Armstrong Asks Court to Renew Incentive Programs
Lancaster, PA, August 26--Armstrong World Industries on Monday asked a U.S. Bankruptcy Court to renew two incentive-bonus programs for its top management.
The bonuses, worth a maximum of nearly $30 million combined according to the company, are needed to motivate and retain hundreds of key managers, according to a report in the Lancaster New Era.
"Simply stated, these employees are central to (Armstrong's) operations and absolutely vital to the reorganization effort," the company says. Armstrong says it needs the court's blessing so the company can continue to take a tax deduction for the bonuses.
In the past, Armstrong shareholders approved the bonuses, thereby allowing Armstrong to take the deduction. But that action, last taken in 2000, was valid for only five years.
Now, with Armstrong no longer holding shareholders meetings because of its bankruptcy, the company says seeking shareholder approval would be "impractical" and insufficient. Armstrong notes that in other, similar cases, the Internal Revenue Service has accepted the court's blessing in lieu of shareholder action.
The bid for continued bonuses comes less than a year after Armstrong unveiled substantial cutbacks to its work force. These include eliminating 450 jobs at its Liberty Street floor plant, cutting 240 office jobs nationwide, including 70 at its Columbia Avenue headquarters, and trimming other operations.
Meanwhile, Armstrong continues to struggle financially. In the second quarter, for instance, operating profits slid 41 percent (excluding a special charge in the comparable 2004 quarter).
In its 24-page filing, Armstrong asks the court to approve a renewal of two existing incentive programs: The "Management Achievement Plan," worth 15 to 125 percent of a manager's base salary, if the corporation and the manager's business unit hit certain annual financial goals. Armstrong did not specify the number of managers eligible for this bonus. The number was not immediately available from the firm.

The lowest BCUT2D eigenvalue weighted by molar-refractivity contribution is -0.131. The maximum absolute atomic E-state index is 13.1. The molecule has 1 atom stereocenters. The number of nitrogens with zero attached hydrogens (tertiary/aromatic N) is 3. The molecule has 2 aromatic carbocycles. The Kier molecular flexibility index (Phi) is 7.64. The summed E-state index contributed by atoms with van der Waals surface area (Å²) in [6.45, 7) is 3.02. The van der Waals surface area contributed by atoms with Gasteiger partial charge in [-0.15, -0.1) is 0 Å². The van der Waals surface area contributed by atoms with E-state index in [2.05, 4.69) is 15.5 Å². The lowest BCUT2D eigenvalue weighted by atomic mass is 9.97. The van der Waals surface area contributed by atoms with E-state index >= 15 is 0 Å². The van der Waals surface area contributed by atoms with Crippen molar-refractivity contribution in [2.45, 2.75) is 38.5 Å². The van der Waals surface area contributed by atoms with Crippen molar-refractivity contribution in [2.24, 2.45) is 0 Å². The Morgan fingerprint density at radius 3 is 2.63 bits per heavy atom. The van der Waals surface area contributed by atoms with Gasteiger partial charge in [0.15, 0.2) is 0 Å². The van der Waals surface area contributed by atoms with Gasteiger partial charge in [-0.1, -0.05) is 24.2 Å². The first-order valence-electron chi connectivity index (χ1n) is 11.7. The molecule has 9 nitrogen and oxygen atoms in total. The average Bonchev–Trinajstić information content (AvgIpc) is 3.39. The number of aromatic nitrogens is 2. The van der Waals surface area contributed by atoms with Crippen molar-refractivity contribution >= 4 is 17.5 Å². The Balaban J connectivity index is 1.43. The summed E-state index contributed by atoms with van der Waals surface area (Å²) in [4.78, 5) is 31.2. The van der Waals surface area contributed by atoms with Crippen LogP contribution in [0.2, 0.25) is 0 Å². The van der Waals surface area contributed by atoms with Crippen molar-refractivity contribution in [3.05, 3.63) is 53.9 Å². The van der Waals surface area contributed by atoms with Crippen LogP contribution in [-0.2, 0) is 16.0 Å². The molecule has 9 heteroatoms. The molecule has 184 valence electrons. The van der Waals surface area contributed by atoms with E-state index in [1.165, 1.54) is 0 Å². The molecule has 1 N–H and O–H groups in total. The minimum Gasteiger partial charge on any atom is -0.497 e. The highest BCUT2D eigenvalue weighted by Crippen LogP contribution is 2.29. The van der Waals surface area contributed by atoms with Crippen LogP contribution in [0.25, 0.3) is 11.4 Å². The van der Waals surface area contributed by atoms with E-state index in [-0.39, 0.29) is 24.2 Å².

Armstrong could pay up to $12.7 million in "Management Achievement Plan" bonuses this year, assuming the firm and its business units hit their 2005 goals. The "Long-Term Incentive Plan," worth 12 to 337.5 percent of base salary, if the corporation, and in some cases the manager's business unit and the manager himself, hits certain two-year goals.
Armstrong said about 250 managers are eligible for this bonus. This could amount to $16.4 million in "Long-Term Incentive Plan" payouts in 2007, if performance goals are hit in the 2005-2006 period.
Armstrong, which entered bankruptcy in December 2000 to resolve a blizzard of asbestos-injury lawsuits, had expected to emerge from bankruptcy as early as mid-2003. But as its reorganization plan trudged through the approval process, it ran into repeated delays.
Then last February, a district judge rejected it, keeping Armstrong in bankruptcy. The plan details which categories of creditors would be repaid what percentages, and how those payments would be funded by creating a new Armstrong corporation and new stock.
Armstrong also had figured on using the new stock to fund management bonuses, as it had before the bankruptcy. But now the company is stuck indefinitely in bankruptcy, as it appeals the judge's ruling and talks to creditors about ways to revise its plan. That means there's no new stock to fund the bonuses and it's unclear when there might be. So Armstrong wants to renew the current cash-based programs.
With the rejection on its plan, Armstrong "faces an uncertain future and the possibility of losing key management personnel because of the prospect of a prolonged bankruptcy case," the company says. The incentive programs are separate from Armstrong's management retention bonus, which rewards managers annually for staying with the company.
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